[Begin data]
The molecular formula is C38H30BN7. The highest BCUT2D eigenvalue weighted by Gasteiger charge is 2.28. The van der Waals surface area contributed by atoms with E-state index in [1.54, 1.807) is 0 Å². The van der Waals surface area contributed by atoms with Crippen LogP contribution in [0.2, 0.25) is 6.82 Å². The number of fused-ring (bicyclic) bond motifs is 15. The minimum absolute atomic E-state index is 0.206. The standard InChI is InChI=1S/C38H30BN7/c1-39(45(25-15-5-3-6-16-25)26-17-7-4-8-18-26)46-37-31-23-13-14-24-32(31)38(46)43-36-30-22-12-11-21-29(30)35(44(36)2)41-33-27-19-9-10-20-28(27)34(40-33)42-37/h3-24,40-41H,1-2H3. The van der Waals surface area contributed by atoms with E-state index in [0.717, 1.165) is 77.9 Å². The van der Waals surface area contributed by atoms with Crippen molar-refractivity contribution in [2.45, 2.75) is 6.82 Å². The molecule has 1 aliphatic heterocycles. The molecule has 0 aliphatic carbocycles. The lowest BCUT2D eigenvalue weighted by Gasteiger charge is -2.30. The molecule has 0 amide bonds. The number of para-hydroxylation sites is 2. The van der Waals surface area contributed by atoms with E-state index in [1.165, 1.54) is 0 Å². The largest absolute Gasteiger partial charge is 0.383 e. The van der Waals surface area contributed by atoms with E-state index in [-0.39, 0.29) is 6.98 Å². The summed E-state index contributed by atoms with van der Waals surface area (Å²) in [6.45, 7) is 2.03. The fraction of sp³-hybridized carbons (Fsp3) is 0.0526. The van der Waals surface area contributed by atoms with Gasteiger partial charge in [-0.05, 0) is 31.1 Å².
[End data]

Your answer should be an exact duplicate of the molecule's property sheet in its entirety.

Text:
The molecular formula is C38H30BN7. The highest BCUT2D eigenvalue weighted by Gasteiger charge is 2.28. The van der Waals surface area contributed by atoms with E-state index in [1.54, 1.807) is 0 Å². The van der Waals surface area contributed by atoms with Crippen LogP contribution in [0.2, 0.25) is 6.82 Å². The number of fused-ring (bicyclic) bond motifs is 15. The minimum absolute atomic E-state index is 0.206. The standard InChI is InChI=1S/C38H30BN7/c1-39(45(25-15-5-3-6-16-25)26-17-7-4-8-18-26)46-37-31-23-13-14-24-32(31)38(46)43-36-30-22-12-11-21-29(30)35(44(36)2)41-33-27-19-9-10-20-28(27)34(40-33)42-37/h3-24,40-41H,1-2H3. The van der Waals surface area contributed by atoms with E-state index in [0.717, 1.165) is 77.9 Å². The van der Waals surface area contributed by atoms with Crippen molar-refractivity contribution in [2.45, 2.75) is 6.82 Å². The molecule has 1 aliphatic heterocycles. The molecule has 0 aliphatic carbocycles. The lowest BCUT2D eigenvalue weighted by Gasteiger charge is -2.30. The molecule has 0 amide bonds. The number of para-hydroxylation sites is 2. The van der Waals surface area contributed by atoms with E-state index in [1.165, 1.54) is 0 Å². The largest absolute Gasteiger partial charge is 0.383 e. The van der Waals surface area contributed by atoms with E-state index in [-0.39, 0.29) is 6.98 Å². The summed E-state index contributed by atoms with van der Waals surface area (Å²) in [6.45, 7) is 2.03. The fraction of sp³-hybridized carbons (Fsp3) is 0.0526. The van der Waals surface area contributed by atoms with Gasteiger partial charge in [-0.05, 0) is 31.1 Å².